What is Risk? Not as obvious as it might seem!

Taking Risk

Risk is a scary word thrown around a lot in the investment community.  Go to the bank they’ll talk to you about risk.  Go to a government website on investing and they’ll talk about risk.  There’s a big problem though:

Not everyone means the same thing when referring to risk.

I’m going to illustrate this point by asking you to refer to your common sense.  We’ve all heard the phrase “the greater the risk, the greater the reward”.  Let’s put that into the context of a sports team and try applying the same logic.  A sports team is going to a game and I say “the greater the chance of losing the better the chance of winning”.  Does that make any sense?  No, it makes no sense at all.

Why do I use this example?  Because it proves that the definition I believe most people care about when referring to risk isn’t the definition we generally hear.  Before we look at that definition though let’s look at the two other common definitions of risk.

When a bank says “risk” they are generally talking about volatility.

What is volatility?  It’s the amount the value will shift up and down.  For example, a GIC doesn’t shift up and down; it is always worth its face value, so it is described as “very low risk”.  A bond on the other hand might vary in value over time but ultimately is worth the face value so it is “low risk”.  A fund of stocks will vary wildly, it could swing 10-20% in either direction so it’s considered to be “medium risk”.  An individual stock on the other hand could double in value or lose all its value, so it’s considered “high risk”.  An option is like a stock but moves even faster because of leverage so it’s “very high risk”.  According to this definition the statement that “the greater the risk the greater the reward” is true because the more the value can change the farther it can go up and the farther it can go down.  This doesn’t mean it’s likely to do either of those things, just that the potential is there.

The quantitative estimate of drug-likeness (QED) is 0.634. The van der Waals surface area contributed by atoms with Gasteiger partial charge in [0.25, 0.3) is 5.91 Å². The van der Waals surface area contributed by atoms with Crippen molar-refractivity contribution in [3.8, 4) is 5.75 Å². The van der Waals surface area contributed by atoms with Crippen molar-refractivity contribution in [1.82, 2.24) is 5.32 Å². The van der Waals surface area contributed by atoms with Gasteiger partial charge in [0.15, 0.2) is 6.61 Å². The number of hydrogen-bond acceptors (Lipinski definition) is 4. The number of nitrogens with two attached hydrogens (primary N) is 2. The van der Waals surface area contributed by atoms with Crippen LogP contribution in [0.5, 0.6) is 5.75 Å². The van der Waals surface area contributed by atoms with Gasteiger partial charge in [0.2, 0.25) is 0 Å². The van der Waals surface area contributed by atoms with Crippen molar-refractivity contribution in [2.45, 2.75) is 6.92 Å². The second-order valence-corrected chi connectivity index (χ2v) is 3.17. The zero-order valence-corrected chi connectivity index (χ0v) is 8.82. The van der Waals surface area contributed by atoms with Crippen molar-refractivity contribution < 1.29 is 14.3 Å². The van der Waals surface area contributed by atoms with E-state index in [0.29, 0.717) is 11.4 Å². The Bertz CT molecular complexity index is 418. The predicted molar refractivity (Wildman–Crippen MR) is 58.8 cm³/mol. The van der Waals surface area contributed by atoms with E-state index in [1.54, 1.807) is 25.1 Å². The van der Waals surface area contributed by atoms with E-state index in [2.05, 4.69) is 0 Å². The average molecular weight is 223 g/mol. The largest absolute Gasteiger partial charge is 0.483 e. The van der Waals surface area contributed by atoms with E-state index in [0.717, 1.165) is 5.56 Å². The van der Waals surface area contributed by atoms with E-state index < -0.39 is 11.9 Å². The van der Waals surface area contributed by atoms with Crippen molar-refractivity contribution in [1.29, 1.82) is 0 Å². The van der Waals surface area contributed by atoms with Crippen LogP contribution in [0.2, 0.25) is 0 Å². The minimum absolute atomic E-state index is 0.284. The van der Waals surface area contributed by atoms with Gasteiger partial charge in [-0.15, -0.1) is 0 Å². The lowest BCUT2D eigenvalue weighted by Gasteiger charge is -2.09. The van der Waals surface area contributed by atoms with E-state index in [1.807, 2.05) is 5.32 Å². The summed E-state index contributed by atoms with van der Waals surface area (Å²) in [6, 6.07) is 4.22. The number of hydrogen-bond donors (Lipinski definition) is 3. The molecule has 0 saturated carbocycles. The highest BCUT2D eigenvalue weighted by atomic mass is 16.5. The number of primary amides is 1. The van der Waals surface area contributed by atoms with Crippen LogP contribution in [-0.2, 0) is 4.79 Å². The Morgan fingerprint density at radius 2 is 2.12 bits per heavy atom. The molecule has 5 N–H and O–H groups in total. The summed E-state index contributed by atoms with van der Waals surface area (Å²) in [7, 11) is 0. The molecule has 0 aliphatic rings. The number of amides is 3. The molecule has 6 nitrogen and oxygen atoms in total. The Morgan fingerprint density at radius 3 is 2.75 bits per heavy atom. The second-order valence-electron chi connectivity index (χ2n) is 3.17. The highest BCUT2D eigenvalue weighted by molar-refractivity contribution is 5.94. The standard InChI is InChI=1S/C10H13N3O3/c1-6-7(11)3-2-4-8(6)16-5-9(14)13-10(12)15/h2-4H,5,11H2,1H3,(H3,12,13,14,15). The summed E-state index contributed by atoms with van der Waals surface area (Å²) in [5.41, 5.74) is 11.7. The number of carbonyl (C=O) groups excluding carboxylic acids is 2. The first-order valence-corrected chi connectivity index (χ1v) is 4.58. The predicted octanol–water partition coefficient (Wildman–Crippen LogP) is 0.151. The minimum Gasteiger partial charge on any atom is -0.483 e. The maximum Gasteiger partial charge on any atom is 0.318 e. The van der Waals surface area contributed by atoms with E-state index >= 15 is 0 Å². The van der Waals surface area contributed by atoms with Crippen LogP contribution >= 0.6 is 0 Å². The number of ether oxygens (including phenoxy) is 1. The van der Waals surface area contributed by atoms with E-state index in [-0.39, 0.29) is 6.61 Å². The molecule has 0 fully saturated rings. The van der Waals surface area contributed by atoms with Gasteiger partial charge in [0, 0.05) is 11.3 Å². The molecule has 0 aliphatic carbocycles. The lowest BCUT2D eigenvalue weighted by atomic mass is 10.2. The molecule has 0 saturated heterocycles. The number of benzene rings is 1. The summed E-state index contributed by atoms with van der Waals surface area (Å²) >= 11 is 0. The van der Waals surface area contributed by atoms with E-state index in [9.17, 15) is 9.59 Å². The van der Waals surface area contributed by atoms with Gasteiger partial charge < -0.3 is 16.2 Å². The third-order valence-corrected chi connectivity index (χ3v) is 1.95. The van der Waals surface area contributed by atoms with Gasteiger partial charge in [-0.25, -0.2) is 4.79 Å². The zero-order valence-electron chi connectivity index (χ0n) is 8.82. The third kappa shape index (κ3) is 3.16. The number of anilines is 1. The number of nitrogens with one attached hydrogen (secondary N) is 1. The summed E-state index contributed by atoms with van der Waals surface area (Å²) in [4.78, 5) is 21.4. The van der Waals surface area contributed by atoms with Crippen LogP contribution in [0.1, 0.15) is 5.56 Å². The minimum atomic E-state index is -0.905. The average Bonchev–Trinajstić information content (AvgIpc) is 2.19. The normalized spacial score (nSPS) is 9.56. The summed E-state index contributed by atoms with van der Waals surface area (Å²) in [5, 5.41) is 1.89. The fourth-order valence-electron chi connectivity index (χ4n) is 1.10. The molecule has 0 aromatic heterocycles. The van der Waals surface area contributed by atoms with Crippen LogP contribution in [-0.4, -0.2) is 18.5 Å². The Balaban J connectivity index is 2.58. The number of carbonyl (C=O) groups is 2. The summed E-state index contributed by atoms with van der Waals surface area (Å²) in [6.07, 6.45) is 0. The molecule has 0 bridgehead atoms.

Volatility is not risk, volatility is volatility.​​​​

How do I know the above statement is true?  Because if we pick a bunch of investors and ask them whether they mind that the investment is going to go up and down a lot so long as it goes steadily up by a fair amount will they care much?  In general, no.  In other words, the average person isn’t concerned so much with how much the investment is fluctuating; they care whether they lose money!

In that sense volatility does add some risk, because you don’t know what it will be worth at a particular point in time when you might need to sell an investment.  But it’s a component of risk, not risk itself.

Let’s look at the next definition:

When the government says “risk” they generally mean “exposure”,

Exposure and volatility are linked and exposure and risk are linked, but before we explore that let’s talk about what exposure means. Exposure essentially refers to how significantly changes in the market will affect the amount of money you have. By this definition cash is virtually a risk free “investment” (I’ll show later how it’s the exact opposite but we’ll get back to that).

To understand this concept let’s compare four investment classes: options, mutual funds, principle protected notes, and a GIC:

  1. Options – in the case of an option a small change in the market results in a large change in the amount of money you make, in other words your money is very exposed